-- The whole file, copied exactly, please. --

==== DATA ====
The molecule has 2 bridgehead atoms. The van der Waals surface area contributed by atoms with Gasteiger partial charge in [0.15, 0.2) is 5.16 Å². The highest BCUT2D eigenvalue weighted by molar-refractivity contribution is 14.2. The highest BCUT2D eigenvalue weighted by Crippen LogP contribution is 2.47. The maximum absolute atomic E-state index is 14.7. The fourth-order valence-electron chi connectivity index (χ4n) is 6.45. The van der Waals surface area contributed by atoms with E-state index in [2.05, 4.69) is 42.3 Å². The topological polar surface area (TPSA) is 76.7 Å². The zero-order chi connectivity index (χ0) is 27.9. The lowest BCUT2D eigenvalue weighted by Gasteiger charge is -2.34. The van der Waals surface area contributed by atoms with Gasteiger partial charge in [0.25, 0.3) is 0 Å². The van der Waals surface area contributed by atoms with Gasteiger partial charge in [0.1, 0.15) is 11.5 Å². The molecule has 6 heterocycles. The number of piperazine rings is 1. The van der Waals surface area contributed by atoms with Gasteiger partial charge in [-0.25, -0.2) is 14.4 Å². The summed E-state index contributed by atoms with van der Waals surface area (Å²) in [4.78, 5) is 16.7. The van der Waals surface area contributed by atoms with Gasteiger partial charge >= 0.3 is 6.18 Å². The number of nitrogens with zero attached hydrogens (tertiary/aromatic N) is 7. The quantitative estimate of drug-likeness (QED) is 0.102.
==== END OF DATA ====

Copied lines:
The molecule has 2 bridgehead atoms. The van der Waals surface area contributed by atoms with Gasteiger partial charge in [0.15, 0.2) is 5.16 Å². The highest BCUT2D eigenvalue weighted by molar-refractivity contribution is 14.2. The highest BCUT2D eigenvalue weighted by Crippen LogP contribution is 2.47. The maximum absolute atomic E-state index is 14.7. The fourth-order valence-electron chi connectivity index (χ4n) is 6.45. The van der Waals surface area contributed by atoms with E-state index in [2.05, 4.69) is 42.3 Å². The topological polar surface area (TPSA) is 76.7 Å². The zero-order chi connectivity index (χ0) is 27.9. The lowest BCUT2D eigenvalue weighted by Gasteiger charge is -2.34. The van der Waals surface area contributed by atoms with Gasteiger partial charge in [0.25, 0.3) is 0 Å². The van der Waals surface area contributed by atoms with Gasteiger partial charge in [0.1, 0.15) is 11.5 Å². The molecule has 6 heterocycles. The number of piperazine rings is 1. The van der Waals surface area contributed by atoms with Gasteiger partial charge in [-0.25, -0.2) is 14.4 Å². The summed E-state index contributed by atoms with van der Waals surface area (Å²) in [4.78, 5) is 16.7. The van der Waals surface area contributed by atoms with Gasteiger partial charge >= 0.3 is 6.18 Å². The number of nitrogens with zero attached hydrogens (tertiary/aromatic N) is 7. The quantitative estimate of drug-likeness (QED) is 0.102.